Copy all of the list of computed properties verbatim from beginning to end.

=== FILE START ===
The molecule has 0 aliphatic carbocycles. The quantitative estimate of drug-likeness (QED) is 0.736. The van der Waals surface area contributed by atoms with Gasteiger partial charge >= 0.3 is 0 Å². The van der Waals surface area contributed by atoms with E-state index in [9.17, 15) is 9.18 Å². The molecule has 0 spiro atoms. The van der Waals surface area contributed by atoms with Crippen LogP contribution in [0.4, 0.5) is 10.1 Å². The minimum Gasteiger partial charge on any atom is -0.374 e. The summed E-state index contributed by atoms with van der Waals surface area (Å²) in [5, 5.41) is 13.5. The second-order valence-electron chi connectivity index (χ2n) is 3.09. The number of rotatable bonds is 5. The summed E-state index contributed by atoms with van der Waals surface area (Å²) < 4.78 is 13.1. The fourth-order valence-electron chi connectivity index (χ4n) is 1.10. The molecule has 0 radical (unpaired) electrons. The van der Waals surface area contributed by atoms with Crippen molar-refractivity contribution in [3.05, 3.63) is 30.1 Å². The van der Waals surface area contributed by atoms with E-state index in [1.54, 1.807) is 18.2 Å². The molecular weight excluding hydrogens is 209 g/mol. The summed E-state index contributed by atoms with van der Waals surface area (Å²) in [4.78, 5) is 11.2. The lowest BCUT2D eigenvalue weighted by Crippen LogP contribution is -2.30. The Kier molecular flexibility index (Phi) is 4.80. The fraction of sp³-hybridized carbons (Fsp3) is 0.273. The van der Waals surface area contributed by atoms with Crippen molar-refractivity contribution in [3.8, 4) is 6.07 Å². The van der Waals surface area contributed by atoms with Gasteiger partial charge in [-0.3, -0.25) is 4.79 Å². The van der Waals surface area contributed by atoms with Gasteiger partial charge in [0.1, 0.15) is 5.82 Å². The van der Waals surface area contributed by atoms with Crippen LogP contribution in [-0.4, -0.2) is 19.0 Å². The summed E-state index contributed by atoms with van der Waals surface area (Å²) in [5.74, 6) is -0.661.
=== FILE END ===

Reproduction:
The molecule has 0 aliphatic carbocycles. The quantitative estimate of drug-likeness (QED) is 0.736. The van der Waals surface area contributed by atoms with Gasteiger partial charge >= 0.3 is 0 Å². The van der Waals surface area contributed by atoms with E-state index in [9.17, 15) is 9.18 Å². The molecule has 0 spiro atoms. The van der Waals surface area contributed by atoms with Crippen LogP contribution in [0.4, 0.5) is 10.1 Å². The minimum Gasteiger partial charge on any atom is -0.374 e. The summed E-state index contributed by atoms with van der Waals surface area (Å²) in [5, 5.41) is 13.5. The second-order valence-electron chi connectivity index (χ2n) is 3.09. The number of rotatable bonds is 5. The summed E-state index contributed by atoms with van der Waals surface area (Å²) < 4.78 is 13.1. The fourth-order valence-electron chi connectivity index (χ4n) is 1.10. The molecule has 0 radical (unpaired) electrons. The van der Waals surface area contributed by atoms with Crippen molar-refractivity contribution in [3.05, 3.63) is 30.1 Å². The van der Waals surface area contributed by atoms with E-state index in [1.54, 1.807) is 18.2 Å². The molecular weight excluding hydrogens is 209 g/mol. The summed E-state index contributed by atoms with van der Waals surface area (Å²) in [4.78, 5) is 11.2. The lowest BCUT2D eigenvalue weighted by Crippen LogP contribution is -2.30. The Kier molecular flexibility index (Phi) is 4.80. The fraction of sp³-hybridized carbons (Fsp3) is 0.273. The van der Waals surface area contributed by atoms with Crippen molar-refractivity contribution in [3.8, 4) is 6.07 Å². The van der Waals surface area contributed by atoms with Gasteiger partial charge in [-0.3, -0.25) is 4.79 Å². The van der Waals surface area contributed by atoms with Gasteiger partial charge in [0.1, 0.15) is 5.82 Å². The van der Waals surface area contributed by atoms with Crippen LogP contribution in [-0.4, -0.2) is 19.0 Å². The summed E-state index contributed by atoms with van der Waals surface area (Å²) in [5.74, 6) is -0.661.